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It is is one of the most common questions on the jME board, hence this wiki page is dedicated to answering it in full. For further insight on features, please refer to this comparison between jME2 and jME3.
If you are still not sure about your choice, we'll be happy to answer your questions on the forum. Many have asked before though, so please start out with a couple search terms like 'jme2 and jme3' and you might find that your question has been answered already.
From the beginning, jME3 was designed with modern principles and hardware in mind. Being shader based and only supporting OpenGL 2 or higher, jME3 is meant for the higher end of today's computers, and what's yet to come. OpenGL 1 support is limited to the basics of displaying textured models.
As opposed to it's legacy counterpart, jME3 is very actively developed by a team of core developers and a huge community of contributors. Any aspect of jME3 can be brought up for debate at any time. P.S. The earlier you get involved the greater the chance you can have a changing impact on the project.
The majority of new docs created today are documentation for jMonkeyEngine3. While naturally part of a grand community effort, these docs benefit greatly from the added support and continued iteration by core team members.
With jMonkeyEngine SDK, jME3 is the first jME version with a dedicated IDE for application development, deployment, asset management and composition tools.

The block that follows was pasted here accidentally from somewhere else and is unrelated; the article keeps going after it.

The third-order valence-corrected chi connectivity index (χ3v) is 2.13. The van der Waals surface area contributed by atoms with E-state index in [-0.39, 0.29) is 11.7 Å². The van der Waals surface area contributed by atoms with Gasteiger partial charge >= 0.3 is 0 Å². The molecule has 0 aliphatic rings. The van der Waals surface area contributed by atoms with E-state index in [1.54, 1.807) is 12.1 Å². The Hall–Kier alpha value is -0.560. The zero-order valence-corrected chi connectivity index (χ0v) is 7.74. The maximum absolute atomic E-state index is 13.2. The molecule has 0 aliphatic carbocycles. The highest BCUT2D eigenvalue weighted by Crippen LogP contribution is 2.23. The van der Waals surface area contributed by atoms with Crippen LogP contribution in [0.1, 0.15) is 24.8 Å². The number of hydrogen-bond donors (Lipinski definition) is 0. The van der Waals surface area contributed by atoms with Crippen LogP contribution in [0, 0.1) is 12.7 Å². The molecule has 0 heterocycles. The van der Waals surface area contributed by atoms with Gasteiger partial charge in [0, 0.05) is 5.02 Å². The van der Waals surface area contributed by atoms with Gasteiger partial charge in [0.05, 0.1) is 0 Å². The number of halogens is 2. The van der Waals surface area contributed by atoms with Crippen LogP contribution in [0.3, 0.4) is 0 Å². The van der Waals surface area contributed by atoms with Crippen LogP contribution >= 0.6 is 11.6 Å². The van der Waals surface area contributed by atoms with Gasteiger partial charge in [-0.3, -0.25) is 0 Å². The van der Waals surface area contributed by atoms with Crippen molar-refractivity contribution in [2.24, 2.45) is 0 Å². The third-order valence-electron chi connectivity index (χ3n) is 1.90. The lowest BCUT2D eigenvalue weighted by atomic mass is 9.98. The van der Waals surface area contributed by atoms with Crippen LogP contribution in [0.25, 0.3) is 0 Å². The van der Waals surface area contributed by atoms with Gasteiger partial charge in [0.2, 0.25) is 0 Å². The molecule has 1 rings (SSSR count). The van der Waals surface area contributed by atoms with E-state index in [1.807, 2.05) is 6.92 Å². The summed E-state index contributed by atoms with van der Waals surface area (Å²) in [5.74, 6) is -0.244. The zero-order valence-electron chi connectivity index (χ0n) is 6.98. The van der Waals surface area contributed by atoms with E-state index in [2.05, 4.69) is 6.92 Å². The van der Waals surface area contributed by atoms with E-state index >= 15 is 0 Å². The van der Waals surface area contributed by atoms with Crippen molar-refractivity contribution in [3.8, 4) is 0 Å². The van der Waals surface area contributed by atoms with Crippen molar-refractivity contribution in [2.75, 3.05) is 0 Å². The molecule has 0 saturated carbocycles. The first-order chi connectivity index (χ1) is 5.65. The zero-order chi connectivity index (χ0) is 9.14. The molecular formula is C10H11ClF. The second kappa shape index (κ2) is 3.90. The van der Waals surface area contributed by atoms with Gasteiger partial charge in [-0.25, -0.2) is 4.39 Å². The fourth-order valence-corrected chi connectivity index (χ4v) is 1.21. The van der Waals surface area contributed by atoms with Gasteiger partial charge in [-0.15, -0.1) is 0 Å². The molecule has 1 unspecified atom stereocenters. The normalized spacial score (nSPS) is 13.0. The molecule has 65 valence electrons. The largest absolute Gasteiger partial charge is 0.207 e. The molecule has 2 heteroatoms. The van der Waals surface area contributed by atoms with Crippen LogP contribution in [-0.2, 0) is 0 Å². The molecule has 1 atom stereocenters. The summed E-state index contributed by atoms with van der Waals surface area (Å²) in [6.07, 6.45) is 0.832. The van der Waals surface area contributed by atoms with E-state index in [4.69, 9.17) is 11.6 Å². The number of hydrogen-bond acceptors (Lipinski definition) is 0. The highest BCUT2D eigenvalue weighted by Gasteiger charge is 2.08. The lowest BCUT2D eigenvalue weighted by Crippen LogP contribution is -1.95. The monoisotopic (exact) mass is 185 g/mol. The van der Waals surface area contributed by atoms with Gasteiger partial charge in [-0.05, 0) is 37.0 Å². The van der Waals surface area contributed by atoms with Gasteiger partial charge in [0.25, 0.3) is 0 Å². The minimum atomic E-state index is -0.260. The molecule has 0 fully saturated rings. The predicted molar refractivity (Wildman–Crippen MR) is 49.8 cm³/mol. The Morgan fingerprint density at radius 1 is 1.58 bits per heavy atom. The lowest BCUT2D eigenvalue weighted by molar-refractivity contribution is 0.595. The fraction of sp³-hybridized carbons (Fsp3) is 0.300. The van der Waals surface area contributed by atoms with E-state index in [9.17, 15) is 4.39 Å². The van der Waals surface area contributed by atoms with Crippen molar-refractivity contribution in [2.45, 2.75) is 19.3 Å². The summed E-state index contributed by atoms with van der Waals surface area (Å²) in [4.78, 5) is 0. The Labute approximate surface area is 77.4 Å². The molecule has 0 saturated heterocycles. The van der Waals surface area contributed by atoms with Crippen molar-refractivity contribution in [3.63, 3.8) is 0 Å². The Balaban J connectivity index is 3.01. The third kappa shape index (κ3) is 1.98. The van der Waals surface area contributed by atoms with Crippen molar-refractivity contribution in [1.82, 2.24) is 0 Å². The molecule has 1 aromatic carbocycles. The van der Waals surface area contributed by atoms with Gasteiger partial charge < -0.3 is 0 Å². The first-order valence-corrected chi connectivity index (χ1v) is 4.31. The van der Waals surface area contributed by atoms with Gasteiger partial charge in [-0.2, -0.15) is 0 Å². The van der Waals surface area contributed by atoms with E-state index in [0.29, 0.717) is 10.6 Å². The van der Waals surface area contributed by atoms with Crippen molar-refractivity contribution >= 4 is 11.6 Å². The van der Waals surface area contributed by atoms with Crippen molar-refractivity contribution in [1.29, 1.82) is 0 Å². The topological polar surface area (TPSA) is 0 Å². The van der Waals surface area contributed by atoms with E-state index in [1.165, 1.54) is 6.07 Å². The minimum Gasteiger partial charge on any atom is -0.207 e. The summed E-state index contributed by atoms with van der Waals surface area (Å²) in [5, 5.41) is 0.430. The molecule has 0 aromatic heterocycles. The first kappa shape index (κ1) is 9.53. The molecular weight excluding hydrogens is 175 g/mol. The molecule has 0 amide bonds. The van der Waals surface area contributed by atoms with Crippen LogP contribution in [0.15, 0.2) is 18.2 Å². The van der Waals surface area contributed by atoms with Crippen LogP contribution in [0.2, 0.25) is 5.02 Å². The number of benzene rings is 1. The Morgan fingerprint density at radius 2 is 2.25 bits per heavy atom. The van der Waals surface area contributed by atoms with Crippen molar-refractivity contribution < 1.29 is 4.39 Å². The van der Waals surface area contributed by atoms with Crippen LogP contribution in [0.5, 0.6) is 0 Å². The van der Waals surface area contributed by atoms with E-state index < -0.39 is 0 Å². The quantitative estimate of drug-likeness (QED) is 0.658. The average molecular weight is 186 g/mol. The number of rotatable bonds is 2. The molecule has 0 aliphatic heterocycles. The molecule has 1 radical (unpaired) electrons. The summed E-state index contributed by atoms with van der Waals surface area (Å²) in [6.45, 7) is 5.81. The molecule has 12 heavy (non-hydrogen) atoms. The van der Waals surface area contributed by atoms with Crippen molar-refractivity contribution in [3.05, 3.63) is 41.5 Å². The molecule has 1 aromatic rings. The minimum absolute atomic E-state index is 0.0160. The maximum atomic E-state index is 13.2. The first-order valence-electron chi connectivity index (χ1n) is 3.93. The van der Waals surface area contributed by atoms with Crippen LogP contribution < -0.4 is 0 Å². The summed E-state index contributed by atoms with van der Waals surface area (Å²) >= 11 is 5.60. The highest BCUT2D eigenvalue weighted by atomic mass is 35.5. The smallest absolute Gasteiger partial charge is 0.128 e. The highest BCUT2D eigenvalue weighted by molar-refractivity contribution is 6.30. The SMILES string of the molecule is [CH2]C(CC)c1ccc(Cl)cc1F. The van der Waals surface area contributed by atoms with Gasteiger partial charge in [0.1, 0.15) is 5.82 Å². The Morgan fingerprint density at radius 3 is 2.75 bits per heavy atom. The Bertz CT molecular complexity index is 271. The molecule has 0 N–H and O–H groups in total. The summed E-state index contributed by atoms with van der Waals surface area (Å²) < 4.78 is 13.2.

A major design goal for jME3 is "no game-dev essential left behind". Straight out of the box we aim to deliver all the basics you need to practically prototype any type of game: Physics, networking, terrain and so on, all bundled, but not forced. You can always replace any feature that doesn't match your game's requirement with a custom solution of your own making.
Naturally we are thrilled every time someone has decided to adopt jME3 for their [game-] development needs. Prospectively speaking, this means more testing, more commits, more buzz, more projects, more innovation; better community.
jME2 has been deemed stable since 2009, with no major feature additions or reworks since 2008. Although there are plans for a final point version release (2.1), jME2 is practically in complete feature freeze.
jME2 fully supports OpenGL 1, while jME3 does not. Coupled with careful programming this means you can achieve very low hardware requirements for your project.
Well written utilities like SceneMonitor and SceneWorker greatly enrich the engine's toolset.
There are literally hundreds of pages of documentation for jMonkeyEngine 2.0, detailing development practices with the engine from beginners' levels through intermediate to advanced. Do note however that as jME3 grows more popular this documentation will be maintained by the community alone (see 'Ever-improving documentation' in the jME3 section below).